It is by no means certain that a peach tree growing in the Midlands will have a crop every year. The main obstacle to this is frost; the blossom is very susceptible to damage by cold weather. But let's start at the beginning.
To grow peaches in the Midlands you need a south- facing wall which receives plenty of sunshine. You may prefer to buy a tree from a nursery but peaches (and nectarines) are one of the few fruits which can be grown successfully from a stone. If you do this choose the stone from a particularly good flavoured fruit and crack it before setting. Grow it in a small pot, then a larger pot, and when about 18 inches high, plant it outside.
Once the tree is established you'll find that the main problem is its unpredictable growth. In this area peach leaf curl affects the leaves very badly in May and early June, and lowers the vigour, but careful removal of the affected leaves and regular spraying over the winter with Bordeaux mixture helps a good deal.
Depending on the quality of your soil it may be a good idea to constrict the roots. Some peach trees produce too much wood because the roots grow unrestricted. But there are other ways of keeping the tree under control; for example, arching branches - and this is the method I use. It has the advantage that plenty of new wood is produced each year and this helps to offset the loss of vigour caused by peach leaf curl.
When the blossom in flower it is likely that insect pollination will not occur. It will probably be way too cold for bees and other insects to do the job. What you must do is get a very fine artist's soft paint brush and every other day, carefully transfer pollen from one flower to another to enable the fruit to set.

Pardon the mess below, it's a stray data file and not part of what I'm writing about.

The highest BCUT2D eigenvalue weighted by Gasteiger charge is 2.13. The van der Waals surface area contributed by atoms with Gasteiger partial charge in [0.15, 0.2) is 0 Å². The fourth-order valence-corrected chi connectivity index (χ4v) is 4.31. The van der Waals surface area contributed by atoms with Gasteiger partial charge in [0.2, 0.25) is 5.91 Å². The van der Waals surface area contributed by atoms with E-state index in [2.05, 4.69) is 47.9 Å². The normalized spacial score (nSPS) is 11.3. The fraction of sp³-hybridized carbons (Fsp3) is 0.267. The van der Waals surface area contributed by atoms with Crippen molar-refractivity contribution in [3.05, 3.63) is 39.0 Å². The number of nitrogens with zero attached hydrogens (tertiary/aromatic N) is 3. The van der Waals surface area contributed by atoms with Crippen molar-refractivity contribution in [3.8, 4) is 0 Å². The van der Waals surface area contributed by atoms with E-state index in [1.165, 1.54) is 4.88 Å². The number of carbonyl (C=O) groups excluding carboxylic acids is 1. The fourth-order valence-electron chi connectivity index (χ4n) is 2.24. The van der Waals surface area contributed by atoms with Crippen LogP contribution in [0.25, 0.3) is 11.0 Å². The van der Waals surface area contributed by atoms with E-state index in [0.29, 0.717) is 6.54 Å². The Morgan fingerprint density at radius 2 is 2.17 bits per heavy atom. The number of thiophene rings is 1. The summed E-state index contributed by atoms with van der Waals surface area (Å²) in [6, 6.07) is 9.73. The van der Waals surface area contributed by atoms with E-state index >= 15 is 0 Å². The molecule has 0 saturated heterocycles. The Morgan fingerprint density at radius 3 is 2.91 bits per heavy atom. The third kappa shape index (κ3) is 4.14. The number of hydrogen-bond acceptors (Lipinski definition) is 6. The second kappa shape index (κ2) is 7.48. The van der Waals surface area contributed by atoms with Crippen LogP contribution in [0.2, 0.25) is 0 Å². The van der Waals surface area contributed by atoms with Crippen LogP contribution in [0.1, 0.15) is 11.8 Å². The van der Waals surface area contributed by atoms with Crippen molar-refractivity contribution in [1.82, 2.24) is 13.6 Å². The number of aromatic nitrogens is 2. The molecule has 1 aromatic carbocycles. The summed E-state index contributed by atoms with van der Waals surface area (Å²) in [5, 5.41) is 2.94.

I have found in Leicestershire another trick to help ensure a crop each year. It's not enough to train a peach tree against the south wall and to expect it to fruit. If there is a frost when the tree is in blossom, if the flowers are more than an inch or two away from the surface they will receive little protection. What I do is pull the branches hard back to the wall and tie them in position. I have screwed four brackets to the wall for this purpose. There seems to be a a boundary layer of warmth which stretches about half an inch (and only half an inch) from the wall's surface during a frost. If you can ensure the branches are pulled hard back to the bricks they will receive good frost protection. You should also put a fine net or fleece over the tree, which will give it an extra degree or two of warmth. The frosts at this time of year are usually light and not too difficult to ward off.
One of my peach trees is actually a nectarine. This is a smooth - skinned variant of the peach; for those of you who know a little about genetics smooth skin is recessive to downy skin and a nectarine is simply a double recessive peach with respect to skin type. There are other characteristics you may notice about peaches; the colour of the flesh and whether or not the stone is easily removed, for example, but the most obvious distinction between different peaches is the texture of the skin.
Peach trees like a slightly limey soil; they suffer from die-back, and if you forget to spray with Bordeaux mixture you will have a lot of trouble in the spring with leaf curl, but home-grown peaches, even in the Midlands, have a more concentrated flavour than imported foreign fruit. It is reckoned that a fruit needs about one square foot of healthy foliage to produce it, so a small fan-trained tree in a good year measuring, say, 7 ft square, ought to give you a couple of dozen fruit, at least, each year. Here's part of my tree (grown from a stone) as it was last year.
Nigel Deacon, Diversity Website.
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